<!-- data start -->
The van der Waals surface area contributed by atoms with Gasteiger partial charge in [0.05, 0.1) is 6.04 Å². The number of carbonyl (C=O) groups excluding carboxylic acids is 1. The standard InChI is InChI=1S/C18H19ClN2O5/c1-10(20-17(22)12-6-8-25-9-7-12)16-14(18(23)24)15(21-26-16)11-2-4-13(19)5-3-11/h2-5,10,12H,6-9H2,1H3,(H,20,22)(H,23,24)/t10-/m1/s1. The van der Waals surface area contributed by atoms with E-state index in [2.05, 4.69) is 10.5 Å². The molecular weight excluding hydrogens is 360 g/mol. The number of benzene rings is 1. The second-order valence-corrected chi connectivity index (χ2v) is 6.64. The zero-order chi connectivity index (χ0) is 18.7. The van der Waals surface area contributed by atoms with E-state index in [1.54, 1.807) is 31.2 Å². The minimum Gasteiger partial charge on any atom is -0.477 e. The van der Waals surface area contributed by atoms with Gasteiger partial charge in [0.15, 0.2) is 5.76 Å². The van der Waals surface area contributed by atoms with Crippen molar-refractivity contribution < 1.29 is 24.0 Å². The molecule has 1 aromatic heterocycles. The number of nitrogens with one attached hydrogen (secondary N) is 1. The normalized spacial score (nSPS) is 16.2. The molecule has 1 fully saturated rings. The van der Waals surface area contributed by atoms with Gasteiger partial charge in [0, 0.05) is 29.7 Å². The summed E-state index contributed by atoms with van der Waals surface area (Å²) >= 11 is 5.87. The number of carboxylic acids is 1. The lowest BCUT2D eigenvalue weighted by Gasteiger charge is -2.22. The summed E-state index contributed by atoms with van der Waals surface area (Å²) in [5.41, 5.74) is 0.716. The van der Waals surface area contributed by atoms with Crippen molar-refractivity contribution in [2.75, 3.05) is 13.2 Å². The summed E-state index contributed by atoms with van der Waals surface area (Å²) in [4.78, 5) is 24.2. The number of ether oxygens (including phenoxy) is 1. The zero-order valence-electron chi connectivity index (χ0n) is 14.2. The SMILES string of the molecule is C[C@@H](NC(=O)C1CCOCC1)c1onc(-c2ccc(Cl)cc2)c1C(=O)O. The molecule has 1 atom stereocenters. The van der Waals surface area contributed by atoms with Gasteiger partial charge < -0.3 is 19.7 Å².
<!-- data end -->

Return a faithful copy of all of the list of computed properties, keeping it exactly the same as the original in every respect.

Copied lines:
The van der Waals surface area contributed by atoms with Gasteiger partial charge in [0.05, 0.1) is 6.04 Å². The number of carbonyl (C=O) groups excluding carboxylic acids is 1. The standard InChI is InChI=1S/C18H19ClN2O5/c1-10(20-17(22)12-6-8-25-9-7-12)16-14(18(23)24)15(21-26-16)11-2-4-13(19)5-3-11/h2-5,10,12H,6-9H2,1H3,(H,20,22)(H,23,24)/t10-/m1/s1. The van der Waals surface area contributed by atoms with E-state index in [2.05, 4.69) is 10.5 Å². The molecular weight excluding hydrogens is 360 g/mol. The number of benzene rings is 1. The second-order valence-corrected chi connectivity index (χ2v) is 6.64. The zero-order chi connectivity index (χ0) is 18.7. The van der Waals surface area contributed by atoms with E-state index in [1.54, 1.807) is 31.2 Å². The minimum Gasteiger partial charge on any atom is -0.477 e. The van der Waals surface area contributed by atoms with Gasteiger partial charge in [0.15, 0.2) is 5.76 Å². The van der Waals surface area contributed by atoms with Crippen molar-refractivity contribution < 1.29 is 24.0 Å². The molecule has 1 aromatic heterocycles. The number of nitrogens with one attached hydrogen (secondary N) is 1. The normalized spacial score (nSPS) is 16.2. The molecule has 1 fully saturated rings. The van der Waals surface area contributed by atoms with Gasteiger partial charge in [0, 0.05) is 29.7 Å². The summed E-state index contributed by atoms with van der Waals surface area (Å²) >= 11 is 5.87. The number of carboxylic acids is 1. The lowest BCUT2D eigenvalue weighted by Gasteiger charge is -2.22. The summed E-state index contributed by atoms with van der Waals surface area (Å²) in [5.41, 5.74) is 0.716. The van der Waals surface area contributed by atoms with Crippen molar-refractivity contribution in [2.75, 3.05) is 13.2 Å². The summed E-state index contributed by atoms with van der Waals surface area (Å²) in [4.78, 5) is 24.2. The number of ether oxygens (including phenoxy) is 1. The zero-order valence-electron chi connectivity index (χ0n) is 14.2. The SMILES string of the molecule is C[C@@H](NC(=O)C1CCOCC1)c1onc(-c2ccc(Cl)cc2)c1C(=O)O. The molecule has 1 atom stereocenters. The van der Waals surface area contributed by atoms with Gasteiger partial charge < -0.3 is 19.7 Å².